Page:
10. chefboyarg

    chefboyarg

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    Also, if you can track it down I would highly reccomend reading Out of The Frying pan by Gillian Clark. Extremely inspiring, moving and chock full of delicious looking recipes.
     
  11. cheftoddmohr

    cheftoddmohr

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    Me, too. Career-changer.
    I had a very lucrative management position in Advertising. Company car, expense account, closet full of Italian Suits. I woke up one day and said "this sucks", sold my house, sold everything I had acquired, enrolled in culinary school.

    From six figures to six dollars an hour in one afternoon. It was terrifying! The love and support of a good woman got me through.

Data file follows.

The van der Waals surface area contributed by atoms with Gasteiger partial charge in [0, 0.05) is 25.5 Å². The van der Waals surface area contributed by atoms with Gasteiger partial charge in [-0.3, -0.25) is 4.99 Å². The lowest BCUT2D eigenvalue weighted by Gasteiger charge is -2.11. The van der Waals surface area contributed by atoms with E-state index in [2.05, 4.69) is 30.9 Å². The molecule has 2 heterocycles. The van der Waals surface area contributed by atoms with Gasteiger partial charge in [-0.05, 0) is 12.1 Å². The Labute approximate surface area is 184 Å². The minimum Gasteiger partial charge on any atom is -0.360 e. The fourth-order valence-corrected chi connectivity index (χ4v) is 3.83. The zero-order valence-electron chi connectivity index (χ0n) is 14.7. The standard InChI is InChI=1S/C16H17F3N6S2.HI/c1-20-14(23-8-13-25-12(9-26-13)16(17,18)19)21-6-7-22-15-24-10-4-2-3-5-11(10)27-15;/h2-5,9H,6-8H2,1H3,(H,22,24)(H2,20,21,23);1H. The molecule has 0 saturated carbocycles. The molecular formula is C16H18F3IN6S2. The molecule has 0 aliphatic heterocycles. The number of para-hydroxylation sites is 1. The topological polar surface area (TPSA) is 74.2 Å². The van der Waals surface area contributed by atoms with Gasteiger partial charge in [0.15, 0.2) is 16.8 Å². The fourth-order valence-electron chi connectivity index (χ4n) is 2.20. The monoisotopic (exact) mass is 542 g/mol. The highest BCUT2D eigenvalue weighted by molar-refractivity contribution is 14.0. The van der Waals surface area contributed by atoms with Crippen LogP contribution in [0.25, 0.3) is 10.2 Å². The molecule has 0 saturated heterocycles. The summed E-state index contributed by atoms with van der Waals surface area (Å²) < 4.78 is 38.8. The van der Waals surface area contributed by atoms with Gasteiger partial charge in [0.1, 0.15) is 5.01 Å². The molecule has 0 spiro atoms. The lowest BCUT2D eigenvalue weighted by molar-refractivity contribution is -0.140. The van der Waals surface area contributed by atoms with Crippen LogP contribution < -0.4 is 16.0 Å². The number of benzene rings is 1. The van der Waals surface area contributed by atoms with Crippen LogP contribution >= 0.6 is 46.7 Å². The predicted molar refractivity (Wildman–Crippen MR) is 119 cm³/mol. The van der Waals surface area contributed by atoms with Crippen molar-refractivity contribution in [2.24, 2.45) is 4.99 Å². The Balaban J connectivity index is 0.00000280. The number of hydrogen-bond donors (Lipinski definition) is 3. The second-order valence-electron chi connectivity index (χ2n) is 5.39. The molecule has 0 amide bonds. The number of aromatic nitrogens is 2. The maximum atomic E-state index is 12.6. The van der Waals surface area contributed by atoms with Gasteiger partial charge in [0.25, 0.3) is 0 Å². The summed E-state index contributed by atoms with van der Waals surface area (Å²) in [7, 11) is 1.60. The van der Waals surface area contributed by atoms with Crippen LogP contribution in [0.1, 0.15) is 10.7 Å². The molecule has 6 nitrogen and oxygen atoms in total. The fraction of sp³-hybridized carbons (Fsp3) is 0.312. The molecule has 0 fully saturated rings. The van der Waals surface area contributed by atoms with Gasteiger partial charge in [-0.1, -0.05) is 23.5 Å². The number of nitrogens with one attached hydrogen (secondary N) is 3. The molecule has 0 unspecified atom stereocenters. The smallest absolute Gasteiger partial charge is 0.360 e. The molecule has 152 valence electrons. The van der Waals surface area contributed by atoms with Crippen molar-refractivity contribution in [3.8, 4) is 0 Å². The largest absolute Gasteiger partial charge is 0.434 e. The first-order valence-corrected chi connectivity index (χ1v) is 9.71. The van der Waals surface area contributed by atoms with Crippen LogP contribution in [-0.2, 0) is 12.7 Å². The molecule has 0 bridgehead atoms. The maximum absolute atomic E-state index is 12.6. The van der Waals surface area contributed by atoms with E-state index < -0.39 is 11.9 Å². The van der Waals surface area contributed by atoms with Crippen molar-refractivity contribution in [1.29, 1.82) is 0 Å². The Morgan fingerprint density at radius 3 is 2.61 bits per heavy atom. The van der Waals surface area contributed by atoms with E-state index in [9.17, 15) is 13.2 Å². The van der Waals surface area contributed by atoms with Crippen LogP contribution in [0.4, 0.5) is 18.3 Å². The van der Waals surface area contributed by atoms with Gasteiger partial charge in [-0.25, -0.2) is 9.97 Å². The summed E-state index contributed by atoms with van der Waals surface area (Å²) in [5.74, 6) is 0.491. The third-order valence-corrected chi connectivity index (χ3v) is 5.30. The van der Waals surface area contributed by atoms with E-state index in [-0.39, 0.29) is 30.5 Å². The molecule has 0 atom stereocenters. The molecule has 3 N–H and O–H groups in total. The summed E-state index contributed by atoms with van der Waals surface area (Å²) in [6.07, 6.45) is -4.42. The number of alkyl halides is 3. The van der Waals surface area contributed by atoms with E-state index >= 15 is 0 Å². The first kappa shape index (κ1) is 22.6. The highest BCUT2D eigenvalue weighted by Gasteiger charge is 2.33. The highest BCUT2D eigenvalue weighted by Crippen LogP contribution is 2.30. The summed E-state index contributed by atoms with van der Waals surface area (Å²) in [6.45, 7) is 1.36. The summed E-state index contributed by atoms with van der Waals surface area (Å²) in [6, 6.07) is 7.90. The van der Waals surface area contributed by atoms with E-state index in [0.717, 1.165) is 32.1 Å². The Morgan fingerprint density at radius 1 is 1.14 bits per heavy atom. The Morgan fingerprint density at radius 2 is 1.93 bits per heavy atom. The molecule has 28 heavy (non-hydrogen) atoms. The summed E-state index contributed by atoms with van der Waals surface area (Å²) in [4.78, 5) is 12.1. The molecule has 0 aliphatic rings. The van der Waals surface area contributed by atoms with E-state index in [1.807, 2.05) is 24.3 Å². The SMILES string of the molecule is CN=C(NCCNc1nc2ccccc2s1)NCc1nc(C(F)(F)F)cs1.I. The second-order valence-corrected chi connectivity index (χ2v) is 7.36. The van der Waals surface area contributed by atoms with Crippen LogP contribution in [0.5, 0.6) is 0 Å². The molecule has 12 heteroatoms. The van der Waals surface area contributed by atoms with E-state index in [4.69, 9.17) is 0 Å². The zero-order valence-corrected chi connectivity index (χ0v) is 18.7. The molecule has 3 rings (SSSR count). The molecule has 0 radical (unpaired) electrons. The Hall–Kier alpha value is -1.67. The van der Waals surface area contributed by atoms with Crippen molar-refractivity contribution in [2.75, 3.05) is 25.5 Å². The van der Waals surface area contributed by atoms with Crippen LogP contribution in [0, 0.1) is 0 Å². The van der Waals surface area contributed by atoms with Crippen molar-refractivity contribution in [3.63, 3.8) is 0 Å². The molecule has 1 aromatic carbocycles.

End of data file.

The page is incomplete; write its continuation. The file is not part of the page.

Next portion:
I've been 1000 times fulfilled working for myself, but it was really tough for a few years.
     
  12. scarlet98

    scarlet98

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    Great advice from Tod. I admire that you're willing to start at the bottom and many of us who didn't go to culinary school started there. I did, I started out front of house waitressing and then became the kitchen slave. Eventually I worked my way up through different stations, the line, sous chef, saucier, etc. I really admire your determination and that is one half the battle, believe me. Good luck to you and your girlfriend.